During their stay in New York the delegates made a trip north toward the Canadian border to visit Niagara Falls. Kunitake Kume made detailed descriptions of the falls in his diaries, mentioning the waterwheel and two suspension bridges that had been built over the Whirlpool Gorge downriver. The delegates crossed one of the suspension bridges, high and narrow above the water. Kume exclaimed, “When the bridge shook, we were all terrified!”
The first of the suspension bridges, the Niagara Railway Suspension Bridge, was designed by John A. Roebling and completed in 1855. The bridge could support enough weight for trains to cross, previously thought impossible for suspension bridges. It was a major engineering feat! The second bridge was the Niagara Falls and Clifton Suspension Bridge, completed in 1869. Roebling’s success wasn’t over – he went on to build the Brooklyn Bridge only a few years later.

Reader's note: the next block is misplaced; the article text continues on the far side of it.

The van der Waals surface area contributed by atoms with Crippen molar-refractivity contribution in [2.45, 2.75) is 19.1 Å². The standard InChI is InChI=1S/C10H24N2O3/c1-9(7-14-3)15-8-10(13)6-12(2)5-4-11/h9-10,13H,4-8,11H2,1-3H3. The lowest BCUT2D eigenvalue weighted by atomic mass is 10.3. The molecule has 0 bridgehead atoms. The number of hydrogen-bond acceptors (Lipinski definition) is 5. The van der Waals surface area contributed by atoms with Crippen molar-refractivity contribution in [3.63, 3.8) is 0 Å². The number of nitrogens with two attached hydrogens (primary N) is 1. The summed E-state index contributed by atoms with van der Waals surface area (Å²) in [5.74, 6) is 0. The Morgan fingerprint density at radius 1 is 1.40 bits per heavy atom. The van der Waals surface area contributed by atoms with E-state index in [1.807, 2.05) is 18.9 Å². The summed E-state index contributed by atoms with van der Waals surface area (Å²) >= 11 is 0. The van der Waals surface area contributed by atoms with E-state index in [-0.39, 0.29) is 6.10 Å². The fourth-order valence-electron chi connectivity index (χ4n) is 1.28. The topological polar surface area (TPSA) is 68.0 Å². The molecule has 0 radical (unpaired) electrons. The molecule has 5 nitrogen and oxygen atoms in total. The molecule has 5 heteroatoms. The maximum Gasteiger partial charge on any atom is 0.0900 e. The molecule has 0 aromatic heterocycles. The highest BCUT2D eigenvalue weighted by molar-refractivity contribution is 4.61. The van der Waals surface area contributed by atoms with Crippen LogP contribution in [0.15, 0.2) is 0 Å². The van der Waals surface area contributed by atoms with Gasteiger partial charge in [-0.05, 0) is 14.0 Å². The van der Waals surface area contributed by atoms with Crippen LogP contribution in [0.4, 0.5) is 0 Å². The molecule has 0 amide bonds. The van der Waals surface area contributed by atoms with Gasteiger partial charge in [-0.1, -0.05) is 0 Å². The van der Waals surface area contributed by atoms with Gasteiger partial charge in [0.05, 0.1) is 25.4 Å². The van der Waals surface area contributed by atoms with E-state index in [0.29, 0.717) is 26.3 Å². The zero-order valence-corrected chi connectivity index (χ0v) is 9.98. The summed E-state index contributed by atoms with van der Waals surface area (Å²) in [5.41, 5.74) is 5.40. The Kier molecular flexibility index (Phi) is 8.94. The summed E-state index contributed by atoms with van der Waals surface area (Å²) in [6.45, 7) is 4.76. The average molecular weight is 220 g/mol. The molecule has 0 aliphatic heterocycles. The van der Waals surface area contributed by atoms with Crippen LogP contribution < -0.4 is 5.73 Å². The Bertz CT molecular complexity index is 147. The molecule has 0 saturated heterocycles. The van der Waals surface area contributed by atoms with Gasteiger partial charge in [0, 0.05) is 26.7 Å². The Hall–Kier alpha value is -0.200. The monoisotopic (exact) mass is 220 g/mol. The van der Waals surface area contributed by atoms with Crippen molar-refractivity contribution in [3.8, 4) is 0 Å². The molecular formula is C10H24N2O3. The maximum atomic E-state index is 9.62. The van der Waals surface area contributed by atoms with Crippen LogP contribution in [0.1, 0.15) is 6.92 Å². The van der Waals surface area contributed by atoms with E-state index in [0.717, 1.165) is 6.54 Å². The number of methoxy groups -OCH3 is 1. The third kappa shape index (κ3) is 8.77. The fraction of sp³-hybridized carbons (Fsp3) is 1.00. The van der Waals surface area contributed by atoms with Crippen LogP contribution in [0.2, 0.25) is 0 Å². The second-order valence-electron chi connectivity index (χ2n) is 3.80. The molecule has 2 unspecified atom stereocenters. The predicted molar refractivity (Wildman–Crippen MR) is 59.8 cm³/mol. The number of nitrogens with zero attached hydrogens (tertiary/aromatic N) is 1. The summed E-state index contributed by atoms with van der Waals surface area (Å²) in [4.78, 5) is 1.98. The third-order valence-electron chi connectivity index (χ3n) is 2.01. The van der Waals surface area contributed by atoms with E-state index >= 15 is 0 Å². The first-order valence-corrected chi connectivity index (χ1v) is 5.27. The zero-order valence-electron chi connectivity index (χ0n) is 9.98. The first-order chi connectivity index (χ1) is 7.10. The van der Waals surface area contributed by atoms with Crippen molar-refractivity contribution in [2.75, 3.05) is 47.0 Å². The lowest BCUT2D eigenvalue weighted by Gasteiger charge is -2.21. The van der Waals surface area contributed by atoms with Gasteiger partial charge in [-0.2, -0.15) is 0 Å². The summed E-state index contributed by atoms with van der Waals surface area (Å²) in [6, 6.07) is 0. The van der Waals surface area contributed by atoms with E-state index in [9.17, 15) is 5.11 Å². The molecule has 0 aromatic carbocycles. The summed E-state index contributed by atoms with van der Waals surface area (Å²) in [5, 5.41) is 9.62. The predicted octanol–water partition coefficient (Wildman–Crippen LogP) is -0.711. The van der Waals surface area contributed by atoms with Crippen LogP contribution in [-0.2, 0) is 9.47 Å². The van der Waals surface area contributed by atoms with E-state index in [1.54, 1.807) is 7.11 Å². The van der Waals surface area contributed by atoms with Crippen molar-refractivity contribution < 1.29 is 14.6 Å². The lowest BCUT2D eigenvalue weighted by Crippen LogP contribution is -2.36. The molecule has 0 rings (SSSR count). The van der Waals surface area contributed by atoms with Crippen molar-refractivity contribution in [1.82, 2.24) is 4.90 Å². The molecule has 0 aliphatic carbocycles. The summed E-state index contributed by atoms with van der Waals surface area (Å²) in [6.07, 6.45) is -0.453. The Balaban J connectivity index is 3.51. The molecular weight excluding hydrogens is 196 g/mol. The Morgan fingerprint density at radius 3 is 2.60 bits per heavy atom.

The delegates’ impression of the incredible bridges has lived on, and today Japan possesses the longest central-span suspension bridge in the world. The Akashi-Kaikyo Bridge, connecting Kobe and Awaji Island, spans more than 1.2 miles between its towers.